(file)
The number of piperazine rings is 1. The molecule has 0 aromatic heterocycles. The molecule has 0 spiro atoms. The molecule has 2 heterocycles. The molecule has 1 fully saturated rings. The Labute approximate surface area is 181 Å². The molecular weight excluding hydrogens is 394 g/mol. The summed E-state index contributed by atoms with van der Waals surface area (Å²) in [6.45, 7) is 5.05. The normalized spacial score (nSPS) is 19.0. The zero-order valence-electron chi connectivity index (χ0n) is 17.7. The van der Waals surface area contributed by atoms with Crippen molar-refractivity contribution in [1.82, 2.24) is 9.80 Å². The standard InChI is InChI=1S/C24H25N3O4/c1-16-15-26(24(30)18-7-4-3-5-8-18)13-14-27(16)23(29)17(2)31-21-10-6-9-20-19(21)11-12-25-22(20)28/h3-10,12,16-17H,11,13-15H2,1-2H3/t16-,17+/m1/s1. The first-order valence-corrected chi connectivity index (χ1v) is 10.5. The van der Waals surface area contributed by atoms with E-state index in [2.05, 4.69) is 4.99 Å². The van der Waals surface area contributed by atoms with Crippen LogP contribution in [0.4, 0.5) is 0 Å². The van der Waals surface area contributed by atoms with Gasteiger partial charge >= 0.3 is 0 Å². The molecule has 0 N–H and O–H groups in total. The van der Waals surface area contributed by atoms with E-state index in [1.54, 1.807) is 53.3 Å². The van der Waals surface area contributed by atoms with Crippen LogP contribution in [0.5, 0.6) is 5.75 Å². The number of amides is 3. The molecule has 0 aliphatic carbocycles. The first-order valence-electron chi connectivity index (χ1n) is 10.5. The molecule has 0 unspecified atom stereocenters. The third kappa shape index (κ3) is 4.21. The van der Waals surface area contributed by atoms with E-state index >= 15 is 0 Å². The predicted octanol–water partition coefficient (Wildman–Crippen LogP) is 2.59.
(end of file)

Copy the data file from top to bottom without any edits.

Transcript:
The number of piperazine rings is 1. The molecule has 0 aromatic heterocycles. The molecule has 0 spiro atoms. The molecule has 2 heterocycles. The molecule has 1 fully saturated rings. The Labute approximate surface area is 181 Å². The molecular weight excluding hydrogens is 394 g/mol. The summed E-state index contributed by atoms with van der Waals surface area (Å²) in [6.45, 7) is 5.05. The normalized spacial score (nSPS) is 19.0. The zero-order valence-electron chi connectivity index (χ0n) is 17.7. The van der Waals surface area contributed by atoms with Crippen molar-refractivity contribution in [1.82, 2.24) is 9.80 Å². The standard InChI is InChI=1S/C24H25N3O4/c1-16-15-26(24(30)18-7-4-3-5-8-18)13-14-27(16)23(29)17(2)31-21-10-6-9-20-19(21)11-12-25-22(20)28/h3-10,12,16-17H,11,13-15H2,1-2H3/t16-,17+/m1/s1. The first-order valence-corrected chi connectivity index (χ1v) is 10.5. The van der Waals surface area contributed by atoms with E-state index in [2.05, 4.69) is 4.99 Å². The van der Waals surface area contributed by atoms with Crippen LogP contribution in [0.4, 0.5) is 0 Å². The van der Waals surface area contributed by atoms with Gasteiger partial charge >= 0.3 is 0 Å². The molecule has 0 N–H and O–H groups in total. The van der Waals surface area contributed by atoms with E-state index in [1.54, 1.807) is 53.3 Å². The van der Waals surface area contributed by atoms with Crippen LogP contribution in [0.5, 0.6) is 5.75 Å². The number of amides is 3. The molecule has 0 aliphatic carbocycles. The first-order valence-electron chi connectivity index (χ1n) is 10.5. The molecule has 0 unspecified atom stereocenters. The third kappa shape index (κ3) is 4.21. The van der Waals surface area contributed by atoms with E-state index >= 15 is 0 Å². The predicted octanol–water partition coefficient (Wildman–Crippen LogP) is 2.59.